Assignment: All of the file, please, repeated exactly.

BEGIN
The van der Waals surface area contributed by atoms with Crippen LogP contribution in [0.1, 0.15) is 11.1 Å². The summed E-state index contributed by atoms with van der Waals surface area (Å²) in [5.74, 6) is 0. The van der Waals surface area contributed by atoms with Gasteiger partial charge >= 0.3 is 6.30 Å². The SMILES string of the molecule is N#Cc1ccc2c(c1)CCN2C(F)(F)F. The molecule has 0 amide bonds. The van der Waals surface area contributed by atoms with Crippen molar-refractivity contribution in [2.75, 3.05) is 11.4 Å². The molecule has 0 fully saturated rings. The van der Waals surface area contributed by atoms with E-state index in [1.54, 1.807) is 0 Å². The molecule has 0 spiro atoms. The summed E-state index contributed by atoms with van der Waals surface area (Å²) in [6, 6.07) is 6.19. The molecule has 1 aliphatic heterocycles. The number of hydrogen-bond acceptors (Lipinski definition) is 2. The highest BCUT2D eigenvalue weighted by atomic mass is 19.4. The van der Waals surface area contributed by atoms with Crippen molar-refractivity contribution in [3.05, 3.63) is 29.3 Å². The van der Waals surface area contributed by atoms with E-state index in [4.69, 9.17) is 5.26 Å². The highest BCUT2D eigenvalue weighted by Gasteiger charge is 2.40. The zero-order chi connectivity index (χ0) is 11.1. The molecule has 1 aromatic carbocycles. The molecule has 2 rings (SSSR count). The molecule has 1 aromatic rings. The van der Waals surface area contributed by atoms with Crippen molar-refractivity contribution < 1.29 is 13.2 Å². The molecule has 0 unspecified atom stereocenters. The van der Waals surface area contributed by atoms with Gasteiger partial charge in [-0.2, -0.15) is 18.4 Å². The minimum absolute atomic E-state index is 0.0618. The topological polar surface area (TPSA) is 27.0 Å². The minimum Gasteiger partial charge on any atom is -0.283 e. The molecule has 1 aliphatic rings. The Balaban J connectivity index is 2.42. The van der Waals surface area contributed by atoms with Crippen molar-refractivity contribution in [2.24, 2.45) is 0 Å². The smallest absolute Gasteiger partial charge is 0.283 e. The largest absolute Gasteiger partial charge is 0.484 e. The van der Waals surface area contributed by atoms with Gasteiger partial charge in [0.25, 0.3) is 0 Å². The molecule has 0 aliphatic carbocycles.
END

The van der Waals surface area contributed by atoms with Crippen LogP contribution in [0.1, 0.15) is 11.1 Å². The summed E-state index contributed by atoms with van der Waals surface area (Å²) in [5.74, 6) is 0. The van der Waals surface area contributed by atoms with Gasteiger partial charge >= 0.3 is 6.30 Å². The SMILES string of the molecule is N#Cc1ccc2c(c1)CCN2C(F)(F)F. The molecule has 0 amide bonds. The van der Waals surface area contributed by atoms with Crippen molar-refractivity contribution in [2.75, 3.05) is 11.4 Å². The molecule has 0 fully saturated rings. The van der Waals surface area contributed by atoms with E-state index in [1.54, 1.807) is 0 Å². The molecule has 0 spiro atoms. The summed E-state index contributed by atoms with van der Waals surface area (Å²) in [6, 6.07) is 6.19. The molecule has 1 aliphatic heterocycles. The number of hydrogen-bond acceptors (Lipinski definition) is 2. The highest BCUT2D eigenvalue weighted by atomic mass is 19.4. The van der Waals surface area contributed by atoms with Crippen molar-refractivity contribution in [3.05, 3.63) is 29.3 Å². The van der Waals surface area contributed by atoms with E-state index in [4.69, 9.17) is 5.26 Å². The highest BCUT2D eigenvalue weighted by Gasteiger charge is 2.40. The zero-order chi connectivity index (χ0) is 11.1. The molecule has 1 aromatic carbocycles. The molecule has 2 rings (SSSR count). The molecule has 1 aromatic rings. The van der Waals surface area contributed by atoms with Crippen molar-refractivity contribution < 1.29 is 13.2 Å². The molecule has 0 unspecified atom stereocenters. The van der Waals surface area contributed by atoms with Gasteiger partial charge in [-0.2, -0.15) is 18.4 Å². The minimum absolute atomic E-state index is 0.0618. The topological polar surface area (TPSA) is 27.0 Å². The minimum Gasteiger partial charge on any atom is -0.283 e. The molecule has 1 aliphatic rings. The Balaban J connectivity index is 2.42. The van der Waals surface area contributed by atoms with Crippen molar-refractivity contribution in [2.24, 2.45) is 0 Å². The smallest absolute Gasteiger partial charge is 0.283 e. The largest absolute Gasteiger partial charge is 0.484 e. The van der Waals surface area contributed by atoms with Gasteiger partial charge in [0.25, 0.3) is 0 Å². The molecule has 0 aliphatic carbocycles.